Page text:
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James Hyerczyk
WTI and Brent Crude Oil

U.S. West Texas Intermediate and international- benchmark Brent crude oil futures are edging lower on Thursday, weighed down by record high U.S. crude inventories and worries that a rapid resurgence in coronavirus cases could curtail a revival in fuel demand.

At 12:08 GMT, August WTI crude oil is trading $37.38, down $0.63 or -1.66% and August Brent crude oil is at $39.82, down $0.49 or -1.22%.

EIA Report Confirms Crude Inventory Build

The U.S. Energy Information Administration (EIA) reported on Wednesday a 1.4-million-barrel increase in crude oil inventories for the week to June 19, with fuel inventories booking mixed results. Traders were looking for a build of 1.2-million-barrels.

The EIA also reported a draw of 1.7 million barrels of gasoline for the week-ended June 19, compared with a decline of the same size for the previous week. Gasoline production last week averaged 8.8 million barrels daily, up from 8.4 million barrels daily a week earlier.

In distillate fuels, where demand has been slower to recover than in gasoline, the EIA reported an inventory rise of 249,000 barrels for the week to June 19, up from a 1.4-million-barrel draw reported for the previous week. Production of distillates averaged 4.6 million bpd last week, compared with 4.5 million bpd a week earlier.

Refinery runs averaged 13.8 million bpd, up from 13.6 million bpd a week earlier.

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Renewed COVID-19 Concerns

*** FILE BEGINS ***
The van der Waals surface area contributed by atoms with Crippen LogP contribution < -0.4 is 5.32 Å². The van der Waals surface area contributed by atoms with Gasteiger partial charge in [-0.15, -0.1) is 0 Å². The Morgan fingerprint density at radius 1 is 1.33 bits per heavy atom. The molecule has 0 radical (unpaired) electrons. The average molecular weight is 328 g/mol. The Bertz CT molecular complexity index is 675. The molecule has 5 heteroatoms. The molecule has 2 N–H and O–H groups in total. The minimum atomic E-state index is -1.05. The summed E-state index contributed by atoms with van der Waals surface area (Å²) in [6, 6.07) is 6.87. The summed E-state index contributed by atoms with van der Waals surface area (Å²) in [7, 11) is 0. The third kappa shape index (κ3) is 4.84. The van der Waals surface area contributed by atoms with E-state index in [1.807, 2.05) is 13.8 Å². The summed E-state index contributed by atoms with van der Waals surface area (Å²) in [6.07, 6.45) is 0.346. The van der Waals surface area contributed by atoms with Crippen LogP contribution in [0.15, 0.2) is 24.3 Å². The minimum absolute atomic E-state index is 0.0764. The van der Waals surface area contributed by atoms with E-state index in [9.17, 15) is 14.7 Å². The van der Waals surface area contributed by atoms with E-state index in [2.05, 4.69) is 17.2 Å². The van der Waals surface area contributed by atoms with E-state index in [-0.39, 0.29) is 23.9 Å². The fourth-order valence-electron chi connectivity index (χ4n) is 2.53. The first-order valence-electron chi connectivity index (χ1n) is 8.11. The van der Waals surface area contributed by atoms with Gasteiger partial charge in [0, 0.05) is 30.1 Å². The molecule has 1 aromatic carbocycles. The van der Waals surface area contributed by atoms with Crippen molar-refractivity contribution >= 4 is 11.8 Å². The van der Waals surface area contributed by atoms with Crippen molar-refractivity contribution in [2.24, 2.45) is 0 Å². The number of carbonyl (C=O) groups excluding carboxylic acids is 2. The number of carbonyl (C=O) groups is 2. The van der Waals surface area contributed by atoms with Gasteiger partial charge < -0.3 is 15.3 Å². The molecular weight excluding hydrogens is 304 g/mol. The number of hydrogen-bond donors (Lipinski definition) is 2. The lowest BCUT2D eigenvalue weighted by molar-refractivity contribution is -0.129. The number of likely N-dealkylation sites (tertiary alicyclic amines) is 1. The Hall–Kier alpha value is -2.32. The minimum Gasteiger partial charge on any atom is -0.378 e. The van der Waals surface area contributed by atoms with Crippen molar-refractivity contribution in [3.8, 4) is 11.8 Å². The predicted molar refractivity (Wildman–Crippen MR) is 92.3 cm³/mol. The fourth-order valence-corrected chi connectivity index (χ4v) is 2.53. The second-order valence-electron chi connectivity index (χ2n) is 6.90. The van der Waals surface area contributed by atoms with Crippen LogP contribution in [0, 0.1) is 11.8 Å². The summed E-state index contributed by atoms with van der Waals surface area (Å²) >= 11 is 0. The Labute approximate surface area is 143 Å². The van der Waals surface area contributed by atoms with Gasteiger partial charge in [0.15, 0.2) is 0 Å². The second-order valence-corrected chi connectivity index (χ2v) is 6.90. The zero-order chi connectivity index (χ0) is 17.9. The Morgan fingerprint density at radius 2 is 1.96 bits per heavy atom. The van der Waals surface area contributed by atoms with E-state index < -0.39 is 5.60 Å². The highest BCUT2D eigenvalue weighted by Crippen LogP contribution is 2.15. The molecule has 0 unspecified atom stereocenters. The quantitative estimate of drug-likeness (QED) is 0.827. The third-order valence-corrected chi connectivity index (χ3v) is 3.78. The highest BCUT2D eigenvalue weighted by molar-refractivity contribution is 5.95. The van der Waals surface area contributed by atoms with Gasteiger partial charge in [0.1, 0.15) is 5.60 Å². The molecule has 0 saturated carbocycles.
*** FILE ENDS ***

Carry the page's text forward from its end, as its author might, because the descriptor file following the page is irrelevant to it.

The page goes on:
Worries about a second wave of COVID-19 cases in several U.S. states, where lockdowns had eased, and a rapid spread of infections in South America and South Asia are expected to keep a lid on fuel demand, traders said. The fear is that even if lockdowns are eased, people will stay home because of the perceived health risks.

Qantas Airways, said on Thursday it expected little revival in international travel until at least July 2021, as it slashed a fifth of its workforce and grounded 100 planes.

“It highlights the reality that we’re talking years before international aviation recovers – probably three to four years,” National Australia Bank’s head of commodity research, Lachlan Shaw said.

Daily Forecast

The tone is turning bearish as investors continue to react to the surge in coronavirus cases although most traders don’t believe a second-wave of infections will be as damaging to the economy as the first-wave. The price action suggests a major price adjustment could be taking place. In the worst case scenario, the crude oil markets could retrace 50% to 61.8% of the first rally.

In other news, at 540.7 million barrels, U.S. crude oil inventories are still above the five-year average for this time of year and demand improvement seems to be going more slowly than hoped, as suggested by the change in EIA fuel numbers.

For a look at all of today’s economic events, check out our economic calendar.

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